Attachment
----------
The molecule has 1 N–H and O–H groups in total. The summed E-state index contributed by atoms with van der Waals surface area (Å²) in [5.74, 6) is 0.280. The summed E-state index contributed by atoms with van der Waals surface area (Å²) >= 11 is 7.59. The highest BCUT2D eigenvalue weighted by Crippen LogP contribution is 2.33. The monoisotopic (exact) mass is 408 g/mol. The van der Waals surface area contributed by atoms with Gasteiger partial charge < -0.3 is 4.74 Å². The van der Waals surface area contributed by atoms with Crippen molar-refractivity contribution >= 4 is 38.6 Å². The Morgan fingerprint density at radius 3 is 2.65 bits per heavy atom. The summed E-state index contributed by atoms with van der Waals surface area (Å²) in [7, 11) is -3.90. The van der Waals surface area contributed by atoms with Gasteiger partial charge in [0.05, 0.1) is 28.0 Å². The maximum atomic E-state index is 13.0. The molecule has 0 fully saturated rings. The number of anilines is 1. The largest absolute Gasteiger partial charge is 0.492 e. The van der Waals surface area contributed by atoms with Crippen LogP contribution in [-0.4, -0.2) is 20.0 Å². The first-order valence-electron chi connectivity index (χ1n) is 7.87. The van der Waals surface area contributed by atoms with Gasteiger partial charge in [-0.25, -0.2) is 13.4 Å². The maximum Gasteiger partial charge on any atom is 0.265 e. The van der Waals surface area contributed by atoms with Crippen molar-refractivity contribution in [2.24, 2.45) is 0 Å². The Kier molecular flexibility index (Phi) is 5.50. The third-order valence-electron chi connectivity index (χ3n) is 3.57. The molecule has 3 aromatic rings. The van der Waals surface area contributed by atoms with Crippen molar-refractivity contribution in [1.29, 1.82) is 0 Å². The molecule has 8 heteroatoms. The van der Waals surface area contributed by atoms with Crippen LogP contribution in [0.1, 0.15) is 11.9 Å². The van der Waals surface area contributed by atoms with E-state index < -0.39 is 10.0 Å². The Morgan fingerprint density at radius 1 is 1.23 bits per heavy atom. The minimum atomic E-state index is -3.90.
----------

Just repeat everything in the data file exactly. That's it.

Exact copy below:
The molecule has 1 N–H and O–H groups in total. The summed E-state index contributed by atoms with van der Waals surface area (Å²) in [5.74, 6) is 0.280. The summed E-state index contributed by atoms with van der Waals surface area (Å²) >= 11 is 7.59. The highest BCUT2D eigenvalue weighted by Crippen LogP contribution is 2.33. The monoisotopic (exact) mass is 408 g/mol. The van der Waals surface area contributed by atoms with Gasteiger partial charge < -0.3 is 4.74 Å². The van der Waals surface area contributed by atoms with Crippen molar-refractivity contribution >= 4 is 38.6 Å². The Morgan fingerprint density at radius 3 is 2.65 bits per heavy atom. The summed E-state index contributed by atoms with van der Waals surface area (Å²) in [7, 11) is -3.90. The van der Waals surface area contributed by atoms with Gasteiger partial charge in [0.05, 0.1) is 28.0 Å². The maximum atomic E-state index is 13.0. The molecule has 0 fully saturated rings. The number of anilines is 1. The largest absolute Gasteiger partial charge is 0.492 e. The van der Waals surface area contributed by atoms with Crippen LogP contribution in [-0.4, -0.2) is 20.0 Å². The first-order valence-electron chi connectivity index (χ1n) is 7.87. The van der Waals surface area contributed by atoms with Gasteiger partial charge in [-0.25, -0.2) is 13.4 Å². The maximum Gasteiger partial charge on any atom is 0.265 e. The van der Waals surface area contributed by atoms with Crippen molar-refractivity contribution in [2.24, 2.45) is 0 Å². The Kier molecular flexibility index (Phi) is 5.50. The third-order valence-electron chi connectivity index (χ3n) is 3.57. The molecule has 3 aromatic rings. The van der Waals surface area contributed by atoms with Crippen molar-refractivity contribution in [1.29, 1.82) is 0 Å². The molecule has 8 heteroatoms. The van der Waals surface area contributed by atoms with Crippen LogP contribution in [0.1, 0.15) is 11.9 Å². The van der Waals surface area contributed by atoms with E-state index < -0.39 is 10.0 Å². The Morgan fingerprint density at radius 1 is 1.23 bits per heavy atom. The minimum atomic E-state index is -3.90.